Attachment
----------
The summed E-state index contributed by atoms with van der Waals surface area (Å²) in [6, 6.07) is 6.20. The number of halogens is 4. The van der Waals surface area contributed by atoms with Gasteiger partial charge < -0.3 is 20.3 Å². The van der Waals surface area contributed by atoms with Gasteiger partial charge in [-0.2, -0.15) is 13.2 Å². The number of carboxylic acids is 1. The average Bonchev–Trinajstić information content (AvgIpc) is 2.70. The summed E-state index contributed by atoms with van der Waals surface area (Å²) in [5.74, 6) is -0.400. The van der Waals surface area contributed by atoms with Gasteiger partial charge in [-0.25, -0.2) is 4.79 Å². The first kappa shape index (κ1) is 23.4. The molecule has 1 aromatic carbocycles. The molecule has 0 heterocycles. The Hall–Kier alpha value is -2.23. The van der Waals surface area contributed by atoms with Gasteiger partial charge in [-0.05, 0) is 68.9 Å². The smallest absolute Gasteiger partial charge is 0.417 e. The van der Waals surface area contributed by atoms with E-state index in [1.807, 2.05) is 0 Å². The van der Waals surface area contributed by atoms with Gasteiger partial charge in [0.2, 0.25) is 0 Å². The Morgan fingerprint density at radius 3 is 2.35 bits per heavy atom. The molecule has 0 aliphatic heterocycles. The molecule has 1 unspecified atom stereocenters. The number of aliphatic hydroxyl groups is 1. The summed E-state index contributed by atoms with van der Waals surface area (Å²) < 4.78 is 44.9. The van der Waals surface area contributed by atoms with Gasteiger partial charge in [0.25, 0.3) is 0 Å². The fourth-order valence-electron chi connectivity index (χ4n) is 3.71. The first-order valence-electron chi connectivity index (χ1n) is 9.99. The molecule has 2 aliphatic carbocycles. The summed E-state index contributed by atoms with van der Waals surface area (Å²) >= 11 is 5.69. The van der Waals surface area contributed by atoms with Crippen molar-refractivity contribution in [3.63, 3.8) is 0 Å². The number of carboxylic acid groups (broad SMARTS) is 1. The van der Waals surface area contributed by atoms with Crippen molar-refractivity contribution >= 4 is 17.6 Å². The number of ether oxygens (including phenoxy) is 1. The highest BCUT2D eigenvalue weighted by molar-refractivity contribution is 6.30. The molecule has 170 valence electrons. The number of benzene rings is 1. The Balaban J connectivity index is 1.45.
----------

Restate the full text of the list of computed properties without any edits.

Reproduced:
The summed E-state index contributed by atoms with van der Waals surface area (Å²) in [6, 6.07) is 6.20. The number of halogens is 4. The van der Waals surface area contributed by atoms with Gasteiger partial charge < -0.3 is 20.3 Å². The van der Waals surface area contributed by atoms with Gasteiger partial charge in [-0.2, -0.15) is 13.2 Å². The number of carboxylic acids is 1. The average Bonchev–Trinajstić information content (AvgIpc) is 2.70. The summed E-state index contributed by atoms with van der Waals surface area (Å²) in [5.74, 6) is -0.400. The van der Waals surface area contributed by atoms with Gasteiger partial charge in [-0.25, -0.2) is 4.79 Å². The first kappa shape index (κ1) is 23.4. The molecule has 1 aromatic carbocycles. The molecule has 0 heterocycles. The Hall–Kier alpha value is -2.23. The van der Waals surface area contributed by atoms with Gasteiger partial charge in [-0.05, 0) is 68.9 Å². The smallest absolute Gasteiger partial charge is 0.417 e. The van der Waals surface area contributed by atoms with E-state index in [1.807, 2.05) is 0 Å². The van der Waals surface area contributed by atoms with Gasteiger partial charge in [0.2, 0.25) is 0 Å². The Morgan fingerprint density at radius 3 is 2.35 bits per heavy atom. The molecule has 0 aliphatic heterocycles. The molecule has 1 unspecified atom stereocenters. The number of aliphatic hydroxyl groups is 1. The summed E-state index contributed by atoms with van der Waals surface area (Å²) < 4.78 is 44.9. The van der Waals surface area contributed by atoms with Gasteiger partial charge in [0.25, 0.3) is 0 Å². The fourth-order valence-electron chi connectivity index (χ4n) is 3.71. The first-order valence-electron chi connectivity index (χ1n) is 9.99. The molecule has 2 aliphatic carbocycles. The summed E-state index contributed by atoms with van der Waals surface area (Å²) >= 11 is 5.69. The van der Waals surface area contributed by atoms with Crippen molar-refractivity contribution in [3.63, 3.8) is 0 Å². The number of carboxylic acid groups (broad SMARTS) is 1. The van der Waals surface area contributed by atoms with Crippen molar-refractivity contribution >= 4 is 17.6 Å². The number of ether oxygens (including phenoxy) is 1. The highest BCUT2D eigenvalue weighted by molar-refractivity contribution is 6.30. The molecule has 170 valence electrons. The number of benzene rings is 1. The Balaban J connectivity index is 1.45.